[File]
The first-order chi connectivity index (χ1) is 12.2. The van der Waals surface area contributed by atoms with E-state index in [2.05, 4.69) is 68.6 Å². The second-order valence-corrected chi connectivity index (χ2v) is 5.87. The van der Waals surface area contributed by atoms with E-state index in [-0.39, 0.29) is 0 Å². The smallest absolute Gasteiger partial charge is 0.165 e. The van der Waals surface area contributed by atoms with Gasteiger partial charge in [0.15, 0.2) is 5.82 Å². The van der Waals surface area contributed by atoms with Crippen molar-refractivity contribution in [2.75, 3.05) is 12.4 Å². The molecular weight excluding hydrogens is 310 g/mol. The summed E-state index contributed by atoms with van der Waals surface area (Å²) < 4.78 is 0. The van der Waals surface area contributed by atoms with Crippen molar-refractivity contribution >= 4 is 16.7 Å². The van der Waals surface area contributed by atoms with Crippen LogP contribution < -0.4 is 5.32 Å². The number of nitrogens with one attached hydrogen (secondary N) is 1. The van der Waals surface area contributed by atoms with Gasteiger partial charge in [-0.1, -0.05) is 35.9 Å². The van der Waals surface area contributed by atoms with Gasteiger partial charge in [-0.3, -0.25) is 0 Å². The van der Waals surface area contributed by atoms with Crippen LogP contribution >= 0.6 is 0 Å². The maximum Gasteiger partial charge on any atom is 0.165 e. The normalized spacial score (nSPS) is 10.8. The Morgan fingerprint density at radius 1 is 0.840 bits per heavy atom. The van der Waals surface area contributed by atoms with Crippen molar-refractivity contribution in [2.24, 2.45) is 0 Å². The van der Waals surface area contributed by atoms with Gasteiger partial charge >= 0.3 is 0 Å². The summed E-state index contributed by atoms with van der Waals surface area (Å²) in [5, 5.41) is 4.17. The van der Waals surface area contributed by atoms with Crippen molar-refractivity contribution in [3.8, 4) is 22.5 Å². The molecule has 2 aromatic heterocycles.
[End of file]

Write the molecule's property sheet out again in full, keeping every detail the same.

The first-order chi connectivity index (χ1) is 12.2. The van der Waals surface area contributed by atoms with E-state index in [2.05, 4.69) is 68.6 Å². The second-order valence-corrected chi connectivity index (χ2v) is 5.87. The van der Waals surface area contributed by atoms with E-state index in [-0.39, 0.29) is 0 Å². The smallest absolute Gasteiger partial charge is 0.165 e. The van der Waals surface area contributed by atoms with Gasteiger partial charge in [0.15, 0.2) is 5.82 Å². The van der Waals surface area contributed by atoms with Crippen molar-refractivity contribution in [2.75, 3.05) is 12.4 Å². The molecular weight excluding hydrogens is 310 g/mol. The summed E-state index contributed by atoms with van der Waals surface area (Å²) < 4.78 is 0. The van der Waals surface area contributed by atoms with Crippen molar-refractivity contribution >= 4 is 16.7 Å². The van der Waals surface area contributed by atoms with Crippen LogP contribution < -0.4 is 5.32 Å². The number of nitrogens with one attached hydrogen (secondary N) is 1. The van der Waals surface area contributed by atoms with Gasteiger partial charge in [-0.1, -0.05) is 35.9 Å². The van der Waals surface area contributed by atoms with Gasteiger partial charge in [-0.3, -0.25) is 0 Å². The van der Waals surface area contributed by atoms with Crippen LogP contribution >= 0.6 is 0 Å². The maximum Gasteiger partial charge on any atom is 0.165 e. The normalized spacial score (nSPS) is 10.8. The Morgan fingerprint density at radius 1 is 0.840 bits per heavy atom. The van der Waals surface area contributed by atoms with Crippen molar-refractivity contribution in [2.24, 2.45) is 0 Å². The van der Waals surface area contributed by atoms with Gasteiger partial charge >= 0.3 is 0 Å². The summed E-state index contributed by atoms with van der Waals surface area (Å²) in [5, 5.41) is 4.17. The van der Waals surface area contributed by atoms with Crippen molar-refractivity contribution in [3.8, 4) is 22.5 Å². The molecule has 2 aromatic heterocycles.